Travel Book Review: Every Day in Tuscany by Mayes

May 03, 2010

girl in pool reading book, summer reading, Every Day in Tuscany by Mayes

You already know that we at Soultravelers3 are passionate about travel and books, but now that I'm writing a book, I'm looking more deeply than ever at travel books. I thought it was amazing timing when I was recently sent a copy of Every Day in Tuscany: Seasons of an Italian Life  by Frances Mayes to review.

Perhaps the most famous of all expats or travel writers who have escaped the rat race to discover their life's passion, Frances Mayes has started a whole cottage industry around her 1996 best-selling book Under The Tuscan Sun: At Home in Italy. Over the last twenty years, she has sold everything from furniture to olive oil to calendars and  photo books about her story and  this popular region. There have been others in this travelogue memoir sub-genre like Peter Mayle’s A Year in Provence, or the more recent Elizabeth Gilbert’s Eat, Pray, Love and all three have been adapted to the silver screen.

Every Day in Tuscany soultravelers3 Book review

Our book has already been mostly compared to those three and recently someone wrote to us about movie rights about our story which has given me a whole different perspective on our journey. I haven't read any of them, but now they are all high on my list. I was delighted at the opportunity to sink into this one by  a brilliant writer about a country I lived in long ago and we visit regularly on our open ended world tour.

Mayes was a well known published poet and professor of creative writing before she wrote her first mega hit memoir, so it is no wonder that they call her "The Bard of Tuscany " as this is her third hit book on the topic. Her prose has a very lyrical style with detailed poetic descriptions and she is a master at personalizing her life in Italy...the shopping, eating, gardening, meal preparation and people... in a way that enchants and delights.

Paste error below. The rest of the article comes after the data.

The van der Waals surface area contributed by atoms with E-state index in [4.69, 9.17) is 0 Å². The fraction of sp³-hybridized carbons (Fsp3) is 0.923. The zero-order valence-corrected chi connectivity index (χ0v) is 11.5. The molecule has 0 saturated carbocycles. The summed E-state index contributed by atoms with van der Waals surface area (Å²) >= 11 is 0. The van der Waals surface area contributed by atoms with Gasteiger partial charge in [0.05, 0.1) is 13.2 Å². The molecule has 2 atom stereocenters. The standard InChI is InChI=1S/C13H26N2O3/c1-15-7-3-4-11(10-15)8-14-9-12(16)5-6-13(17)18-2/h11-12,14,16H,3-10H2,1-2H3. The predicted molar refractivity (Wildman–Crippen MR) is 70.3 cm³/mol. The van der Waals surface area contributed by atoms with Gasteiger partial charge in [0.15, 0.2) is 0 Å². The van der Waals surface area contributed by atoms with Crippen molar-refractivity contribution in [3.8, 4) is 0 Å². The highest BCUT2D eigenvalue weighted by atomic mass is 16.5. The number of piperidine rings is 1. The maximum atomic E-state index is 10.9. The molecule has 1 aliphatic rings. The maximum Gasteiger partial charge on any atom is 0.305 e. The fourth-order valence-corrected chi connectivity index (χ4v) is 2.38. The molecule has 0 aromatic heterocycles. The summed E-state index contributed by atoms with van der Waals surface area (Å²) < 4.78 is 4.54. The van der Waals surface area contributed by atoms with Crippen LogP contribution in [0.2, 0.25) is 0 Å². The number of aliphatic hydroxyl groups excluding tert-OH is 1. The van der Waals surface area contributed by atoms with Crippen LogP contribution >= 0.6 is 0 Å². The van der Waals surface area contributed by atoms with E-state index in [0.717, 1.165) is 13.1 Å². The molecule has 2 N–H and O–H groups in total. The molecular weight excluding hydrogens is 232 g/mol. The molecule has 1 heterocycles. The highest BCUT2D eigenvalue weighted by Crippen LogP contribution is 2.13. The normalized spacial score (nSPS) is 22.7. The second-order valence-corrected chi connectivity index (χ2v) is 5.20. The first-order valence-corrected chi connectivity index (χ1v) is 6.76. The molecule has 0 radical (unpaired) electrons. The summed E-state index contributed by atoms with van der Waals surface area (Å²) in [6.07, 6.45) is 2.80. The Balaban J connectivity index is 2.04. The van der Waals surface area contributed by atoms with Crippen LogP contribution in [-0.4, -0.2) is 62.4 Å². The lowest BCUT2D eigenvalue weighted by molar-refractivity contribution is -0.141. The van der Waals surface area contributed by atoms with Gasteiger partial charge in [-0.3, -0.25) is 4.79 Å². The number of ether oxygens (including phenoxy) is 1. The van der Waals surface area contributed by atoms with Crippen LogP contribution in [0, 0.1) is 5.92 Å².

Tuscany wine field, Italy
A photo of Tuscany that we took this past  fall.

Library Journal says, “The woman who single-handedly started the travel-memoir craze returns with more on her life in Tuscany, including her purchase and renovation of a new house in a 13th-century village…can’t miss.”

I especially enjoyed her evocative thoughts about her home ( which reminded me of our Tuscan home in California and the hard work of creating it, our Bramasole), the timeless beauty and simple, full life of the Italian countryside and it's people  ( which reminded me in many ways of our life in Spain as well as my year in Italy) and the heartwarming passages about her grandchildren visiting her and absorbing  the new culture.I know full well how rewarding it is to expose a child to a new culture in deep ways.

"At Bramasole, I learned to iron with my hands. Fold and smooth, fold then smooth, fold,smooth;the blue top sheet, lifted from the rack, smells of warm light. Flounces on the pillowcases yield to my flat hand; my yellow nightgown softens."

stunning sunset, lion fountain

"We'd go back to the United States and see the dreary "Children's menu": Chicken tenders, hamburgers, pizza, grilled cheese, hot dogs, corn dogs, and of course fries. Fries fries, fries--the horrifying predominance of the French fry in our diet explains a lot. In moderation ,a crisp little pile, yes. But everything comes with fries. Insane!

I don't think I've ever seen a separate children's menu in Tuscany. Isn't that a profound cultural cue? Children eat like their families and their families are eating as well as anyone on earth. "